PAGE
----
St. Anthony locks up Non-Public B
In Roman Catholic doctrine, St. Anthony is considered, among other things, the patron saint of lost things.
Can't find the car keys? Pray to St. Anthony. Misplace those important school notes? He's your man.
Don't, however, waste your time praying to the good Saint to throw out a GPS for a lost offense. The backlog on that order is off the charts by now and, besides, he's got a rooting interest in the matter.
Once again, a highly talented team went face to face with St. Anthony, this time the red-hot unit from Gill St. Bernard's. And once again, St. Anthony squared up, followed the scouting report with meticulous care and brought one more explosive offense to its knees.
So to speak.
Seniors Kyle Anderson and Jerome Frink and junior Hallice Cooke scored 15 points each and all contributed greatly to one of the best defensive performances ever in a state final to power the undefeated Friars, No. 1 in the MSG Varsity Tri-State Top 20, to a 67-39 victory for the NJSIAA/ShopRite Non-Public B championship Sunday afternoon at the Rutgers Athletic Center in Piscataway.
"It's team defense," Anderson said. "If one of the guys get beat, we're there for him, just like off the court, If one if our brothers is in trouble, we're there to help him."
If we all had help like that, there'd be less need for prayers.
Gill St. Bernard's (27-3) came in ranked No. 9 in the Tri-State Top 20 and with a robust 72.4 ppg. average thanks to the remarkable shooting ability of Jaren Sina and Alex Mitola and the steady interior play of fellow senior Dominic Hoffman. Surely these talented Knights would be able to run their offense with some degree of consistency against the Friars.
They would have had an easier time running for office.
St. Anthony--led by the suffocating ball pressure of Joshua Brown and Cooke-- limited the Knights to one 3-point shot and a free throw in the first quarter as it opened a 9-4 lead, then allowed just two field goals in a flawlessly executed second quarter that saw the Friars move in front, 28-8.
"Defense turned into so many transitions that established great shots and built up momentum," St. Anthony head coach Bob Hurley said. "It's one of those games where you wish halftime wasn't coming and you could just keep playing because you know there's going to be a slowdown in momentum."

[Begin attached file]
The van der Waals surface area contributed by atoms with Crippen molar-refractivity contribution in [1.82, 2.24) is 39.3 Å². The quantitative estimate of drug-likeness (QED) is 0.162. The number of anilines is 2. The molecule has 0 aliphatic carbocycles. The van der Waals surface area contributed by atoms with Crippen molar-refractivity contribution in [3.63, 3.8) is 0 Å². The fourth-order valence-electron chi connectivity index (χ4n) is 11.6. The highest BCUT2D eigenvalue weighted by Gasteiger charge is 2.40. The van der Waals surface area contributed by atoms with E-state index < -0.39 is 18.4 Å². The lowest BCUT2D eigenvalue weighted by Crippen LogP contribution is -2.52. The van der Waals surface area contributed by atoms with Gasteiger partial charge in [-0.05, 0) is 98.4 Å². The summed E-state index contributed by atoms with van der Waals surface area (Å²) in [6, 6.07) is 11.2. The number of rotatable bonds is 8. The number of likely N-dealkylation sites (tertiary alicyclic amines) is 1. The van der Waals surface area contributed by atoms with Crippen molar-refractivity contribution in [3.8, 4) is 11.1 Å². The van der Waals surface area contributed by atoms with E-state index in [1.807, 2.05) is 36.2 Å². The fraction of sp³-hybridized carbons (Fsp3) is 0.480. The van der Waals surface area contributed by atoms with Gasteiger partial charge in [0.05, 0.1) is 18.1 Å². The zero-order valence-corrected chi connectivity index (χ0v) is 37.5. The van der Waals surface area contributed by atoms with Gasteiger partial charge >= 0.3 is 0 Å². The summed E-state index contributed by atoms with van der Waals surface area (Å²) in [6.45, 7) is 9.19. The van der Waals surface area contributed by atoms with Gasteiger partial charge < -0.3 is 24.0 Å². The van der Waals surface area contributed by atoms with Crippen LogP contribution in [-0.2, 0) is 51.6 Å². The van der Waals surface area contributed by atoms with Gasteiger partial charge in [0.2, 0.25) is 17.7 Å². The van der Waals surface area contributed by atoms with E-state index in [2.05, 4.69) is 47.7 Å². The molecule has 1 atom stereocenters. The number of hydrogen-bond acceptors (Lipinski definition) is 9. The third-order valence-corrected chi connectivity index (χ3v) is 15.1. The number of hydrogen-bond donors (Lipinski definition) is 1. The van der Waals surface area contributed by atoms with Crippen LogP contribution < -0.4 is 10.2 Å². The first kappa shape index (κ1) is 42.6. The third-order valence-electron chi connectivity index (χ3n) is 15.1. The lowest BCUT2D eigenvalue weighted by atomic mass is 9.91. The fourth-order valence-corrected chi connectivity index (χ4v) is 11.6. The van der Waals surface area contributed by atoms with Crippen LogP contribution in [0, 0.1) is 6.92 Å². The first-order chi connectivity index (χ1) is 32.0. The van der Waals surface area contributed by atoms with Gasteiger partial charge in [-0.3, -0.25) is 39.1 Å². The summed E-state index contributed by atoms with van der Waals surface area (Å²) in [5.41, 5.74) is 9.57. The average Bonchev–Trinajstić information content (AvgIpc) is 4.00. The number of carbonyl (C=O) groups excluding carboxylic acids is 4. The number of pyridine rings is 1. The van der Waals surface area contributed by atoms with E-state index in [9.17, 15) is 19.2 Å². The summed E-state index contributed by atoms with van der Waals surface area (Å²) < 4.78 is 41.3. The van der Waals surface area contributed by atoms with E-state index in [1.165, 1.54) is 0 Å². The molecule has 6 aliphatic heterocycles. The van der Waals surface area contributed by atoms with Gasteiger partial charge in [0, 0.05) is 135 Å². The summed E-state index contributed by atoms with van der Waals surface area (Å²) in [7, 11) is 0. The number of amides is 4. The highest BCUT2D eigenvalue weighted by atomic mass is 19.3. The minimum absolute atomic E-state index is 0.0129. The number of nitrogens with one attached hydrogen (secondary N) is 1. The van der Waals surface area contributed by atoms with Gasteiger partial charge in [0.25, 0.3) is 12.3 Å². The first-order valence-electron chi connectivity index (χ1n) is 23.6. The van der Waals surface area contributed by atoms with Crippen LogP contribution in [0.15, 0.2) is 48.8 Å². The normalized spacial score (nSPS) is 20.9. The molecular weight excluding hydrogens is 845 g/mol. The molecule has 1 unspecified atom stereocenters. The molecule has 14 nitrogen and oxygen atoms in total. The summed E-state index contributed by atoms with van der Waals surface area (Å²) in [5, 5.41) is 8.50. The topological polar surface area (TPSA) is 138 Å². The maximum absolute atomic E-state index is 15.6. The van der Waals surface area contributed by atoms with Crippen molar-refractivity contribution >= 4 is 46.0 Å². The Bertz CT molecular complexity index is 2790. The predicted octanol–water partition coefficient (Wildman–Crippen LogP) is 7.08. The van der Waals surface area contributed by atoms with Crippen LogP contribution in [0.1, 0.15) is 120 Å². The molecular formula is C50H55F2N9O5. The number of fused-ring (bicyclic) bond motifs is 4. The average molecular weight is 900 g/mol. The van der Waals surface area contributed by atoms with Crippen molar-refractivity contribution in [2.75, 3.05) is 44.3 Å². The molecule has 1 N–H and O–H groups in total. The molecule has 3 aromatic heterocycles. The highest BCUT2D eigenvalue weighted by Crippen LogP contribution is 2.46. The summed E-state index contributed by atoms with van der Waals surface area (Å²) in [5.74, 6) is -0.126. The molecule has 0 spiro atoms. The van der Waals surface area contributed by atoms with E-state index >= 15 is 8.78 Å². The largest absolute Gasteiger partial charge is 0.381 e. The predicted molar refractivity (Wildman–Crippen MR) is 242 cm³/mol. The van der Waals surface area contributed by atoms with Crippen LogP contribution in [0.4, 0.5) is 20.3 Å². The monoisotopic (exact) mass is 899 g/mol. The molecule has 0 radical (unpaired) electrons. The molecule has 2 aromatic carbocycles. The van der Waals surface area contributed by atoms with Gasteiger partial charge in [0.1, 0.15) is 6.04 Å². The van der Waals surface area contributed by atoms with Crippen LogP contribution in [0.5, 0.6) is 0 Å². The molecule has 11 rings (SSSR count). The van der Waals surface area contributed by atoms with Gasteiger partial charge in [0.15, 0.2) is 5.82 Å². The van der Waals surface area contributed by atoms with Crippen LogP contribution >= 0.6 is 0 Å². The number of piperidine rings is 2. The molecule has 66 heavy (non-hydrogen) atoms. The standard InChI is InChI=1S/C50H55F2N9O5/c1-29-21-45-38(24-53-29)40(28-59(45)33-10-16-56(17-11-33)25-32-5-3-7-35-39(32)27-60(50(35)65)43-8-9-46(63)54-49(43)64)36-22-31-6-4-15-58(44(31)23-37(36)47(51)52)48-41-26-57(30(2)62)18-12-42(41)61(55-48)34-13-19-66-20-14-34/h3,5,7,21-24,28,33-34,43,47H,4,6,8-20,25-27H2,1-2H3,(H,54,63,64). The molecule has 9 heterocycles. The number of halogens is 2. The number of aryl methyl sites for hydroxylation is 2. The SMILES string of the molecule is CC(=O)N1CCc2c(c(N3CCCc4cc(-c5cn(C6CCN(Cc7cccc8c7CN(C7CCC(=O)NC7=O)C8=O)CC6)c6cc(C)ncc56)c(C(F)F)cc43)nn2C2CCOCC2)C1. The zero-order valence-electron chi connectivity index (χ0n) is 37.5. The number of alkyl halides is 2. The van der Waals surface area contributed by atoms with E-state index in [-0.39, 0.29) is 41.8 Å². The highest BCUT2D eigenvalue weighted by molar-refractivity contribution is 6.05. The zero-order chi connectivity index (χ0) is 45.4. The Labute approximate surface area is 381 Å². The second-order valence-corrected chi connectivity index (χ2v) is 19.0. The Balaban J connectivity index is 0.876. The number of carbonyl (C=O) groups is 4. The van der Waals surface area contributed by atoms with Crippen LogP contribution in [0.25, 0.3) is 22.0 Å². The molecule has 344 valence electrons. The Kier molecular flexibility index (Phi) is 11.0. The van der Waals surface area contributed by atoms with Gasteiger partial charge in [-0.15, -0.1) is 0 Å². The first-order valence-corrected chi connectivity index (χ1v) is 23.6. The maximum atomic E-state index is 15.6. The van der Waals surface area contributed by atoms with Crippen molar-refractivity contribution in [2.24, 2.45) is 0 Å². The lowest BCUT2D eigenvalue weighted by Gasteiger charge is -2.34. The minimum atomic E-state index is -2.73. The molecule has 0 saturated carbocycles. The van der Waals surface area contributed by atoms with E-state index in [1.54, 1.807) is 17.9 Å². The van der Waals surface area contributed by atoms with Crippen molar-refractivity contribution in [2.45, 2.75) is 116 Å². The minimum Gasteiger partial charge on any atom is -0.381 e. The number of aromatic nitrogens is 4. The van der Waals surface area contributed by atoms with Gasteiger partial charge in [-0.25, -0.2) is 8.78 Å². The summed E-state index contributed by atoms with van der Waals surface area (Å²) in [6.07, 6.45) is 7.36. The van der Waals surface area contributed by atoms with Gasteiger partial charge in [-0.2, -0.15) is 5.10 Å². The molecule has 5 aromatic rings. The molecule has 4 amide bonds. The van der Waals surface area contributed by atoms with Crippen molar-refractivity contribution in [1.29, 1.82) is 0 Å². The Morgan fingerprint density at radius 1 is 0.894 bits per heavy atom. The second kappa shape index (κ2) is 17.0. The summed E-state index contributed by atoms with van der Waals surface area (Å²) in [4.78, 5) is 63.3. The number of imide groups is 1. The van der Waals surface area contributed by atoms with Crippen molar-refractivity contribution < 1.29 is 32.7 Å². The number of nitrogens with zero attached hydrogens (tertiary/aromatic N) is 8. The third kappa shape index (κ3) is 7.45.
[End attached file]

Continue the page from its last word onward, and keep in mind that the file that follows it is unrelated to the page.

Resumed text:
St. Anthony did reel off the first six points of the third quarter for a 34-8 advantage, but it's true that Gill was able to present itself much more competitively after the break. Sina scored 13 of his team-high 16 points in the second half and Mitola connected for all of his nine.
"I felt before and I feel now that we played against one of the best defenses in the country," Gill head coach Mergin Sina said. "We played much better in the second half. We just felt it was a real big hole, and you can't do that against a team like this."
This St. Anthony team--the consensus 2011 national champion and ranked No. 1 now in some polls--locked down its 27th Non-Public B title (25th in 40 seasons under Hurley) and also stretched its winning streak to 63 games. The top-seeded Friars will now shoot for their 12th Tournament of Champions crown, and second straight, when they play Friday in the semifinals at the RAC against the winner of Wednesday's quarterfinal game between fifth-seeded Ewing and fourth-seeded Atlantic City at Pine Belt Arena in Toms River.
That's a lot of titles that were also predicated upon outstanding defense. But no previous championship team played defense night after night the way this group has, and that assessment comes directly from the Naismith Hall of Famer himself.
"This is statistically proven to be the best defensive team to ever play at this school," Hurley said. "We've played great teams and very few teams have gotten into the 50s against us."